You hear stories all of the time about how children in Arizona have been negatively impacted by their parent’s decision to file for a divorce. Examples include the emotional trauma endured when a child has to relocate, major alterations to his or her routine, and the adjustment of a drastically changing familial relationship. Contrary to what you may think though, divorce may not have as significant of an impact on your child’s educational success as you may have thought.
Despite the changes in your relationship, you have the chance to provide emotional support to your child as both of you navigate the unfamiliar territory of divorce. You may consider working with a therapist or other professional to help your child process his or her emotions effectively without it creating too much strain in other areas of life.
Phys.org suggests that your divorce is most likely not responsible if your child is performing poorly in school. Studies show that children who struggle academically often face underlying issues that are not related to their socioeconomic status. As such, if you and your spouse decide to stay together for your child’s sake so as not to disrupt his or her life, it may not be as effective as you think it will.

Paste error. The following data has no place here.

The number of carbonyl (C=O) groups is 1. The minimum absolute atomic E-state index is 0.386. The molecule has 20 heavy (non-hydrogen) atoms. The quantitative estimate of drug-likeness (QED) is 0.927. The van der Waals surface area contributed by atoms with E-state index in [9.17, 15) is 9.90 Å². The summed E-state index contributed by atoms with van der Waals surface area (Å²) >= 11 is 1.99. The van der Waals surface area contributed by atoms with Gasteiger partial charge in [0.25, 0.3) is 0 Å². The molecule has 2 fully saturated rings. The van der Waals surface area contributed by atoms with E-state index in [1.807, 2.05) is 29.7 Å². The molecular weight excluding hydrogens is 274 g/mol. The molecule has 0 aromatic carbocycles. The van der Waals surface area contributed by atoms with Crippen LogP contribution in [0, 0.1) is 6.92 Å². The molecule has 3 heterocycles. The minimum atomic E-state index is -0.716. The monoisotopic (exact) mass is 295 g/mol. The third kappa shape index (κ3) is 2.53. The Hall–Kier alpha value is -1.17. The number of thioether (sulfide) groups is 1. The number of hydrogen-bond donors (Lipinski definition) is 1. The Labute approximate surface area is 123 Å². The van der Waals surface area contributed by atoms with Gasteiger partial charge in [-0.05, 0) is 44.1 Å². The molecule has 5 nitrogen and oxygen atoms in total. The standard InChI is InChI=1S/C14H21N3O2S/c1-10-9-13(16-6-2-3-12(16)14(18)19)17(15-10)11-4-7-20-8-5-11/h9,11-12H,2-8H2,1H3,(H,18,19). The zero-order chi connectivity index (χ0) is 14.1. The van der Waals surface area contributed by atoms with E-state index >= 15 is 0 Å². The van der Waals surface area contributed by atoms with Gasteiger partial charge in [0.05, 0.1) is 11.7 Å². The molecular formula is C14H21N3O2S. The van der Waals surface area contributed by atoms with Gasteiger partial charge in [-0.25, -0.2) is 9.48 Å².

Throughout the survey that was conducted, it was found that many children of divorced parents were still able to successfully graduate from high school and college. While you may notice that your divorce is affecting your child’s emotional state and subsequently their ability to focus at school, the connection between divorce and a child’s educational success is not a constant. The information in this article is intended for educational purposes only and should not be taken as legal advice.